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No Miracles, Just Hard Work in This Iron Bowl, Malzahn Outcoached

Troy Taormina - USA TODAY Sports

No Miracles, Just Hard Work in This Iron Bowl, Malzahn Outcoached

By: Larry Burton

To some, this may have been a less flashy Iron Bowl. There were few big moments, just a lot of hard hitting and short runs that all added up. Yes Auburn had one flashy moment when Jason Smith tipped a pass to himself enroute to a 77 yard TD reception. For a brief moment, that had Auburn fans hopes back up in that another “Prayer in Jordan Hare” would be answered.

Alabama also had their one moment of flash when Jacob Coker elluded two would be sackers, ran from the pocket and hit ArDarius Stewart in the endzone while running for his life.

But other than that, it was all workmanlike old fashioned ground pounding football for the Tide. The first half was close as Auburn had 90 rushing yards and had the Alabama defense wondering why they couldn’t stifle this running game as they had LSU and Georgia.

Auburn’s biggest weakness, their defense, was actually playing at a fever pitch for most of the first half, time and time again denying Alabama touchdowns in the redzone. But Alabama’s kicker, Adam Griffin, proved to be up to the challenge of at least salvaging three points on each of those occasions.

The first half was a close one with Alabama ahead 12-6 on four field goals. Both teams were having success running the ball and the running game was opening up limited success in the passing game, but neither quarterback seemed effective and both teams struggled with third down conversions. This was what Malzahn had wanted, a game where his defense would finally rise up and keep the game close to give Auburn a shot at another miracle finish.

So Saban and Smart put an extra man on the line and dared Malzahn to continue to try and run. For Gus Malzahn and the Auburn Tigers it was simply another case of being totally out coached as Auburn did exactly what the Tide coaching staff had hoped they would do, abandon the running game and it was the move that proved Malzahn was simply outcoached by allowing Saban to dictate what Auburn would do on offense.

The ploy worked as Auburn just gained 1 total yard rushing in the second half, totally abandoning the rushing game that had been working so well and played right into Saban’s hands by trying to get a not ready for prime time quarterback to carry the team on his shoulders with the passing game. As stated, it did produce that one 77 yard pass play, but for all practical purposes, Auburn abandoned it’s only chance of winning as Malzahn played right into Saban’s hands and gave up the running game.

Meanwhile, Alabama continued doing what it did best, ground and pound, run the clock, keep the opposing offense on the bench and add points, not to mention to wear down the Auburn defense, keeping them on the field for far too long.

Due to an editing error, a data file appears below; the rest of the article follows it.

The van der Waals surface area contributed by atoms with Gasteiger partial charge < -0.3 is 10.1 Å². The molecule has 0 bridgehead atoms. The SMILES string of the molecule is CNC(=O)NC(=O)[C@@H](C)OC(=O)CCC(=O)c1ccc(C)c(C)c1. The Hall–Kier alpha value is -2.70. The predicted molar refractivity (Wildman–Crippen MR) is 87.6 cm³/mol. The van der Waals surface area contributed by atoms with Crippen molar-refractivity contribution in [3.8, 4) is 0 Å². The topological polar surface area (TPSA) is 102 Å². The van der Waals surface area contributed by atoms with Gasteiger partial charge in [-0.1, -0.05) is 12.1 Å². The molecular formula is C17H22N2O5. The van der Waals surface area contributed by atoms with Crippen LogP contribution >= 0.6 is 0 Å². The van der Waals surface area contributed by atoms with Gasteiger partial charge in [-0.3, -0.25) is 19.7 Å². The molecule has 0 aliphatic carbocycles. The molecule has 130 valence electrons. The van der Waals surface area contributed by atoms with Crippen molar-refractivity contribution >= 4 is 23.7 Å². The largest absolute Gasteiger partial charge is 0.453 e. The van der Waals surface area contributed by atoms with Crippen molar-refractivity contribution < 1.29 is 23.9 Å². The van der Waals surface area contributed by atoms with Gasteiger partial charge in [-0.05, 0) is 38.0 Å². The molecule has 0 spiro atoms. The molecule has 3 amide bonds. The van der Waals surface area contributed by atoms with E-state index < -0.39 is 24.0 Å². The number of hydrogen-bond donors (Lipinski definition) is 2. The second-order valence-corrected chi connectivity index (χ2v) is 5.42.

With Derrick Henry telling the coaching staff he “was good” and with Kenyan Drake on the sideline nursing a bad arm, the coaching staff was reluctant to give rookie reserve running backs playing time fearing rookie mistakes like turnovers. That meant a steady diet of Henry and he was certainly up to the task.

Alabama’s two final drives may have cemented both the Iron Bowl win for Alabama and the Heisman Trophy for Henry. Those were drives that the Alabama coaches wanted to drain the clock as well as protect the ball. There would be no passes to stop the clock or to risk an interception, it was an all Henry moment and he was more than up to the task.

With 5:03 on the clock, Henry ran the ball 10 times, moving the ball from the Alabama 18 to the Auburn 31, but more importantly, he took half the time off the clock, down to 2:40. Following another very quick three and out, Alabama got the ball again with 2:09 left to play and the score at 22-13. Once again it was all Henry and in four carries he ran the ball 34 yards for one last touchdown and in so doing, ran the clock down to 26 seconds.

In the final quarter, with the game still in question, Auburn had the ball for just 4:31 of the 15 minutes. Also in that final quarter, Malzahn chose to pass the ball 13 times and run the ball just twice. Clearly Saban was pulling all the right strings while Malzahn proved to be just one of the puppets on Saban’s strings. Alabama got to do exactly what it wanted to do and do best while tricking Auburn into doing what it did worst.

For Nick Saban, Derrick Henry and Alabama team, it was just another day at the office. There were no Auburn miracles with the exception of perhaps the tipped to himself pass by Auburn’s Jason Smith and Alabama didn’t need any miracles. They just did what they do best, force other teams to play into their hands and play the game they want them to play and let Alabama do what they do best. It wasn’t flashy, it wasn’t miraculous and it wasn’t the blowout win that many of us predicted. But it was just the game Nick Saban wanted and Derrick Henry needed to cement his Heisman Trophy. It was an Alabama kind of game with the Tide winning by 16.

Larry has been published in almost every media outlet for college sports and now primarily writes here for Touchdown Alabama. Follow Larry on Twitter for inside thoughts and game time comments at


Larry Burton is a member of the Football Writers of America Association (FWAA) and was the most read SEC and Alabama football writer during his time at Bleacher Report. He has been credentialed by all the major bowls and the University of Alabama. Larry provides some of the best insight in the business through his "Larry's Lowdown" segment with TDA.

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